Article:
Review: “Marnie” (1964)

Sex Mystery? The only mystery is, where's the sex?

So, I’ve been on this lil’ Hitchcock kick – ‘CUZ WHY NOT RIGHT? – going down the list of all the “classics” we hold so “near” and “dear” to our “hearts.” It’s been years of this (one and a half), alternating between the famous and the non-famous, the wild and the quiet, the late to the debut.

I found myself this chilly evening wrapped in the arms of Marnie, nestled tightly in the excellent bun that was the Herrmann years, which spawned Vertigo, Psycho, The Man Who Knew Too Much, and The Birds, among a small handful of others.

In that small handful is this crazy bitch:

Laura Palmer, eat your tits out.

Now, much to my delight, disappointment, surprise, and horror, this 1964 psychological rape-centric stunner turned out to be an absolute fucking hysterical mess. And wouldn’t you be shocked? Psycho is so simply powerful, and Vertigo so epic and stirring, and The Birds so confidently grotesque (though campy in its own right), that one really wouldn’t expect to find a flaming piece of hilarious shit smack-dab right in the middle of this era. And its name is Tippi Hedren.

Marnie opens like any other masterpiece by this timeless auteur… A vibrant opening shot, the back of a proper woman (of course; what a fag), a raven-haired beauty in a grey Jackie O. Followed by a serene opening credit sequence complete with makeover montage, we’re presented with a striking start to yet another classy thriller. What is to follow, however, does not even try to live up to the opening’s wonder.

We meet Marnie’s mom (a horribly accented Louise Latham, stage queen), who’s stiff as a board and weary like an old doorknob, or a tired vibrator. This woman, frankly, sucks, and makes a fool of herself almost as badly as poor Claude Daigle’s drunkard mom Eileen Heckart in The Bad Seed.

Luckily, we soon get to know Diane Baker, a deliciously evil and underrated actress (also of Strait-Jacket fame), and, of course, the leading man, Sean Connery, fresh off two Bond movies, and who has never looked so fucking good, you guys.

Connery: Too hot for TV

I could write an essay on this man’s quadriceps at this time in his career. Heck, I could do many things on this man’s quadriceps. With the build of an apeman and the smile of a horny teenager, I like to think of Connery as too sexy for the early ‘60s, with constant bedroom eyes that say one too many things.

Such a scandal, that expression. As for his acting, I’m happy (and proud?) to say he handles it well; other than Jimmy Stewart, the leading men in this canon rarely do more than make the woman look insane, even if that woman is Anthony Perkins.

"Those two hams. In that mirror!" "No, darling. That's just us."

The same cannot be said for Tippi – squawking like a pigeon and weeping like an orphan, she’s almost immediately unlikeable. As a viewer, I really tried hard to get over it – I did! – but she made it a difficult task. The entire movie is centered around why this woman is a thieving banshee, and yet, we’re supposed to like her? We’re supposed to know what she’s thinking? It raises the question: are we here to get in this character’s brain, or are we here to stare at her like she were some three-eyed billygoat?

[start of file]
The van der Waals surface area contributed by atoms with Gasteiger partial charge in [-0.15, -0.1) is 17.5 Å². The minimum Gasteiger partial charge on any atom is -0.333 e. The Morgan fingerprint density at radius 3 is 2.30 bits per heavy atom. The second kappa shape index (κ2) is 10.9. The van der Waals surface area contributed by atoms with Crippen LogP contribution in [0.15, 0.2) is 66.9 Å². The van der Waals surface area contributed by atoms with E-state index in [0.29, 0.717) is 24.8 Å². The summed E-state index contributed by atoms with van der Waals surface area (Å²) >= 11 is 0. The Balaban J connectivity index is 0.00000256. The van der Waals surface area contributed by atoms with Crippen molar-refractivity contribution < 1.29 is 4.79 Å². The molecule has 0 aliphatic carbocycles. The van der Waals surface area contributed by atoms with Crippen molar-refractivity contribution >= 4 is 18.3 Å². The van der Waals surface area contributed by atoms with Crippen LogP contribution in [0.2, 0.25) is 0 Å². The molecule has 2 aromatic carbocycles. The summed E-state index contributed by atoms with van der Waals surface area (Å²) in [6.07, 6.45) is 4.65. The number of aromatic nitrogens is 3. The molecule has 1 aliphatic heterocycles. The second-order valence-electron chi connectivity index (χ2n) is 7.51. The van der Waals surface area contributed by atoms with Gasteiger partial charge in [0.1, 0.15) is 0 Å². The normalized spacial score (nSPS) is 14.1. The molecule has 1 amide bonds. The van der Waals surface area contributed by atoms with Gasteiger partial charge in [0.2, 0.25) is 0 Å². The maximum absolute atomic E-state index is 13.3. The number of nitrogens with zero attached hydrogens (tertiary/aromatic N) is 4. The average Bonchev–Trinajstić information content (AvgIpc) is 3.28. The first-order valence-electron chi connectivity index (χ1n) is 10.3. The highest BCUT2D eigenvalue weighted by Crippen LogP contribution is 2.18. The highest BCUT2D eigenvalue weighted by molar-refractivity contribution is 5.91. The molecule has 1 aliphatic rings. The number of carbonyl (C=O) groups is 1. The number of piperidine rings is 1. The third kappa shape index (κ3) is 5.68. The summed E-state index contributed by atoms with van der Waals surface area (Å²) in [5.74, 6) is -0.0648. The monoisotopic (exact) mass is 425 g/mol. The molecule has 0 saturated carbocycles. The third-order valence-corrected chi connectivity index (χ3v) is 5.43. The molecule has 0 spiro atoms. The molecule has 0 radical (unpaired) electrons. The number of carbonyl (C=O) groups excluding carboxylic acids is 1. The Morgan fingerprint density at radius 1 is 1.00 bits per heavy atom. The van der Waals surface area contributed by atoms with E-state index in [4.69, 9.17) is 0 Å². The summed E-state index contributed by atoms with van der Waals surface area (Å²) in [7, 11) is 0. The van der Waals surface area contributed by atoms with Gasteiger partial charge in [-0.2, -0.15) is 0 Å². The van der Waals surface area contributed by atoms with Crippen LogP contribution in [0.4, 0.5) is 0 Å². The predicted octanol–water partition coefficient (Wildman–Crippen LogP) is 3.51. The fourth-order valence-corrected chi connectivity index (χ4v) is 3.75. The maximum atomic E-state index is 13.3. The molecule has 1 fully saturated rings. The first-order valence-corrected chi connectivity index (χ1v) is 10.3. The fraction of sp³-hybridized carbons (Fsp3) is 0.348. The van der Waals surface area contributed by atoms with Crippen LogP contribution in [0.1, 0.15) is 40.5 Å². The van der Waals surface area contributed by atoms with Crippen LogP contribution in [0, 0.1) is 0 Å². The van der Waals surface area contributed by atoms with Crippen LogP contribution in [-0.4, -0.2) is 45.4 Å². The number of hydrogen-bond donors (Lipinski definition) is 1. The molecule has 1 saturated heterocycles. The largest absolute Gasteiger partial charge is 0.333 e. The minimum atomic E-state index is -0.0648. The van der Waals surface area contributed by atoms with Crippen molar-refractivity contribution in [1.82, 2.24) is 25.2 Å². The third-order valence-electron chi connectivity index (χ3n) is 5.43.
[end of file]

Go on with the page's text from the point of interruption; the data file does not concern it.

There’s a shocking number of excruciating moments: greenscreened equestrian romps – though, fortunately, it’s where we see Hedren flung like a ragdoll; colored lightning storms because rainbows ignite Marnie’s inner She-Wolf; and a climax that makes the final scene in Dancer in the Dark look like Flubber. This ending is so grotesquely unwatchable, we should call it Prostitution Flashbacks On Ice.  It’s just painfully embarrassing for actors and viewer.

One excellent sequence, luckily, nearly saves the picture. In a tense and brutal moment, void of melodramatic Herrmannisms and lacking in Hedren close-ups, we watch our ice queen jewel thief hack a vault, all the whole avoiding the pesky jani-dyke with her bucket and mop and F.U.P.A. (Webster’s definition: “Fat Upper-Pussy Area”). Marnie, the smooth criminal, removes her dainty shoes and tiptoes across the floor, with de money, for an achingly long minute. It’s lovely.

"Somebody farted."

Marnie has the reputation of being the office slut, and the most disputed movie in this director’s pool of chillers. I’m aware that here he’s tackled severely dark themes, and that’s valiant and commendable. But is the movie GOOD? Have I terribly misdiagnosed this ahead-of-its-time psychotrip? All I know is, it tries to do too much too fast, and it places too much of the burden on Hedren’s unreliable shoulders.


Marnie is Rated PG for sex games, violence, hair dye, and horsecocks.

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About Ross

Ross studied film at Emerson while working for indie producers, and he critiques shit from a queer POV here and @GingerBredhaus. He also produced 2015 gay horror slasher comedy YOU'RE KILLING ME and creates immersive theater in NYC.